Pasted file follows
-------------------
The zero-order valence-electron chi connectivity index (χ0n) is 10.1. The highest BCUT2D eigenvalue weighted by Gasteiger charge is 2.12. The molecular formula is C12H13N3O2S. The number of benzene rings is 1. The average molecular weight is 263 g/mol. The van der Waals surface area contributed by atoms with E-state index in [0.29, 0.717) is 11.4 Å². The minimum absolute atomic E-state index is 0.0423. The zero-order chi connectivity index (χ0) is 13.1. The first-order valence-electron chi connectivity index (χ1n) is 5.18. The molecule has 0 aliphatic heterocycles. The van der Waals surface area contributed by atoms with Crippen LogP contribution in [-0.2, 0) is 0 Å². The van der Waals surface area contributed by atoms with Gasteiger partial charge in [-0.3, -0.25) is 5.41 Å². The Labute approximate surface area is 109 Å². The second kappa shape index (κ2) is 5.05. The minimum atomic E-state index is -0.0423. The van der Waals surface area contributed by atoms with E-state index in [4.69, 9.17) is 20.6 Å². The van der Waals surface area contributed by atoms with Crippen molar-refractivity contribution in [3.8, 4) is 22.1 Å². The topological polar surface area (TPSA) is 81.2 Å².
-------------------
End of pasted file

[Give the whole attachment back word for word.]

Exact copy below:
The zero-order valence-electron chi connectivity index (χ0n) is 10.1. The highest BCUT2D eigenvalue weighted by Gasteiger charge is 2.12. The molecular formula is C12H13N3O2S. The number of benzene rings is 1. The average molecular weight is 263 g/mol. The van der Waals surface area contributed by atoms with E-state index in [0.29, 0.717) is 11.4 Å². The minimum absolute atomic E-state index is 0.0423. The zero-order chi connectivity index (χ0) is 13.1. The first-order valence-electron chi connectivity index (χ1n) is 5.18. The molecule has 0 aliphatic heterocycles. The van der Waals surface area contributed by atoms with Crippen LogP contribution in [-0.2, 0) is 0 Å². The van der Waals surface area contributed by atoms with Gasteiger partial charge in [-0.3, -0.25) is 5.41 Å². The Labute approximate surface area is 109 Å². The second kappa shape index (κ2) is 5.05. The minimum atomic E-state index is -0.0423. The van der Waals surface area contributed by atoms with E-state index in [4.69, 9.17) is 20.6 Å². The van der Waals surface area contributed by atoms with Crippen molar-refractivity contribution in [3.8, 4) is 22.1 Å². The topological polar surface area (TPSA) is 81.2 Å².